Prominent Investor: Real Value of Crypto Is Only a Fraction of its Listed Price

Prominent Investor: Real Value of Crypto Is Only a Fraction of its Listed Price

Vinny Lingham, the CEO of Civic Key and well respected crypto investor, has said on the Venture Stories podcast that the actual value of most cryptocurrencies is likely lower than their listed prices.

Problem is Liquidity

Since early 2018, experts in the cryptocurrency sector have questioned the volume of major digital asset exchanges and the illegitimate practices used by many trading platforms to inflate their numbers. In March, cryptocurrency investor and researcher, Sylvain Ribes, discovered in a study that 90 percent of the volume of major digital asset exchanges are inflated or faked, and it is difficult to liquidate digital assets on these platforms.

Initially, Ribes initiated the study to gather data about the liquidity of crypto assets, to potentially find indicators that could be used in assessing the value of digital assets. However, as the study went on, Ribes found that exchanges like OKEx, which are said to process over a billion dollars worth of trades on a daily basis, have fabricated volumes.

Prominent Investor: Real Value of Crypto Is Only a Fraction of its Listed Price - 1

Average Slippage and Volume Chart


Referring to the chart he provided above, Ribes described its contents as “striking” and noted that, “…although all first three exchanges seem to behave rather similarly, OKex pairs, in red, all have a massively higher slippage with regards to their volume.” Thus, he concludes that “most of the volume OKex claims is completely fabricated.” He goes on to state:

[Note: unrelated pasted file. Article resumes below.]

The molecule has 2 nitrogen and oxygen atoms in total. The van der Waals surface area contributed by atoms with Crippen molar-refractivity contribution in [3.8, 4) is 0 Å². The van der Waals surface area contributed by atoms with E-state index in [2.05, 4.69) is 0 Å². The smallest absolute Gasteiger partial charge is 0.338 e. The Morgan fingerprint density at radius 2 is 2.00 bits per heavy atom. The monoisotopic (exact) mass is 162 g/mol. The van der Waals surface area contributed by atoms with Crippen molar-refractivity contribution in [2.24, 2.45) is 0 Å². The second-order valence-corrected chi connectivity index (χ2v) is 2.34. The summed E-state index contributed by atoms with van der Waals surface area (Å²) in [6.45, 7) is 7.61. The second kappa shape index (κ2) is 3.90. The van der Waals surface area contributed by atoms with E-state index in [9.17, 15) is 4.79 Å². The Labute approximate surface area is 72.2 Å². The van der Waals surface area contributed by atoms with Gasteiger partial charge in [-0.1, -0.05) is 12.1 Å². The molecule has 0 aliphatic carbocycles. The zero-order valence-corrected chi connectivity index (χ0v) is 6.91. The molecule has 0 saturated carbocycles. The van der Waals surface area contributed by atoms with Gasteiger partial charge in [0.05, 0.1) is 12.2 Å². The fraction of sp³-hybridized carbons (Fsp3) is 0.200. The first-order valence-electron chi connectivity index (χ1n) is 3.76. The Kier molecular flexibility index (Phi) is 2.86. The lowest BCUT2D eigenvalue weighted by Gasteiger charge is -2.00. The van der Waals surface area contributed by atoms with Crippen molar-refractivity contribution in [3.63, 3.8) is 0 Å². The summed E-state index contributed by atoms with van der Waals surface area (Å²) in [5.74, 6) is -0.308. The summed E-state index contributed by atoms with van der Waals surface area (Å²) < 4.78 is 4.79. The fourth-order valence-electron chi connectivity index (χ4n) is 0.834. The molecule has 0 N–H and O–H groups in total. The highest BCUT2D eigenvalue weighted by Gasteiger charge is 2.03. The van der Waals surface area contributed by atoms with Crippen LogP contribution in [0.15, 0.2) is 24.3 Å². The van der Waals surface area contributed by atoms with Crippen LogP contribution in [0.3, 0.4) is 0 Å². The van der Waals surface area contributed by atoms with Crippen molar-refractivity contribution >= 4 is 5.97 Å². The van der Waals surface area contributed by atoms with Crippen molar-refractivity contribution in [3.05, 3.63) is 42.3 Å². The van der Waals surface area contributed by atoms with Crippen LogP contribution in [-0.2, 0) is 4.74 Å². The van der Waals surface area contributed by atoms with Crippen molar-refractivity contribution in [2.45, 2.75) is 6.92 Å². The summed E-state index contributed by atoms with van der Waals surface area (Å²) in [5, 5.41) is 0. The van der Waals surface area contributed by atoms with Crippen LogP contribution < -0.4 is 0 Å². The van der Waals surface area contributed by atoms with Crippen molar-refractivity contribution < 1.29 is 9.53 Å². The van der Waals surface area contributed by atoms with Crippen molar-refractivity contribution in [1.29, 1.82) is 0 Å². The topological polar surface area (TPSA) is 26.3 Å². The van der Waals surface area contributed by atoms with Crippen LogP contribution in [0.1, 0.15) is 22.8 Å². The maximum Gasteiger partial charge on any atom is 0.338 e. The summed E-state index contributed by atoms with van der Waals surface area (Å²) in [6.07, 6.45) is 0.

“Many pairs, albeit boasting up to $5 million volumes, would cost you more than 10% in slippage, should you want to liquidate a mere $50k in assets. Those pairs included, at the time of the data parsing (06/03/18): NEO/BTC, IOTA/USD, QTUM/USD. Hardly illiquid or low-profile assets.”

Slippage refers to the decline in the price of a digital asset upon the sell-off of a certain amount of the asset. In his study, Ribes measured the slippage of exchanges by selling $50,000 worth of a digital asset as a single order. Based on the the large slippages recorded by major exchanges throughout the study, Ribes concluded that it is difficult to liquidate millions of dollars worth of tokens and cryptocurrencies without experiencing a substantial drop in value.

As such, Lingham states that due to the lack of liquidity in the market, it’s not possible to sell all of the assets circulating in the market, and thus, the true value of the crypto market is really only a “tiny fraction” of their demonstrated price. Lingham added that valuing cryptocurrencies is more difficult than finding the base value of commercial companies, explaining:

“Commodities have industrial demand that set a baseline value for them. Companies can choose to forward purchase them if the price drops too much, to lock in future profits and lower costs of inventory. Where does the baseline industrial demand for crypto come from?”

Decentralized Exchanges

Coinbase co-founder and former Goldman Sachs executive, Fred Ehrsam, previously explained that decentralized exchanges can improve liquidity in the cryptocurrency exchange market, and more importantly, the quality of the liquidity of digital assets. Also, because decentralized exchanges are based on protocols like 0x that are compatible with relayers, it is possible to create a global pool of liquidity, which in concept, would be similar to Binance, Bitfinex, and Coinbase users being able to trade on one unified platform.

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